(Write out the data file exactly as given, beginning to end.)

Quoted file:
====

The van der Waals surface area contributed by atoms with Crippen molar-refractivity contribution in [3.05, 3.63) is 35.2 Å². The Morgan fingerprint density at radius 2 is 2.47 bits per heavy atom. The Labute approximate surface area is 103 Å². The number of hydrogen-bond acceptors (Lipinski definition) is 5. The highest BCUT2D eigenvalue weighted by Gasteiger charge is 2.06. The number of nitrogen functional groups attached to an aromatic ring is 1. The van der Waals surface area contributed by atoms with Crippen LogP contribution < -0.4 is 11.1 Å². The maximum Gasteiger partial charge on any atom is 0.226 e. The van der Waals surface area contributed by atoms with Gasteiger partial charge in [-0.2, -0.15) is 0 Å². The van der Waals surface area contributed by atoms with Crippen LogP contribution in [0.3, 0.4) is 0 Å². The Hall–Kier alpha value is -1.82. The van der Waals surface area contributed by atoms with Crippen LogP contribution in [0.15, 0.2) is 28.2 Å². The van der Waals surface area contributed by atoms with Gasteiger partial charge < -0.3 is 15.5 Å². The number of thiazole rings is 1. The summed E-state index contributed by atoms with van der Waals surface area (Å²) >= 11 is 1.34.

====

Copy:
The van der Waals surface area contributed by atoms with Crippen molar-refractivity contribution in [3.05, 3.63) is 35.2 Å². The Morgan fingerprint density at radius 2 is 2.47 bits per heavy atom. The Labute approximate surface area is 103 Å². The number of hydrogen-bond acceptors (Lipinski definition) is 5. The highest BCUT2D eigenvalue weighted by Gasteiger charge is 2.06. The number of nitrogen functional groups attached to an aromatic ring is 1. The van der Waals surface area contributed by atoms with Crippen LogP contribution < -0.4 is 11.1 Å². The maximum Gasteiger partial charge on any atom is 0.226 e. The van der Waals surface area contributed by atoms with Gasteiger partial charge in [-0.2, -0.15) is 0 Å². The van der Waals surface area contributed by atoms with Crippen LogP contribution in [0.3, 0.4) is 0 Å². The Hall–Kier alpha value is -1.82. The van der Waals surface area contributed by atoms with Crippen LogP contribution in [0.15, 0.2) is 28.2 Å². The van der Waals surface area contributed by atoms with Gasteiger partial charge < -0.3 is 15.5 Å². The number of thiazole rings is 1. The summed E-state index contributed by atoms with van der Waals surface area (Å²) >= 11 is 1.34.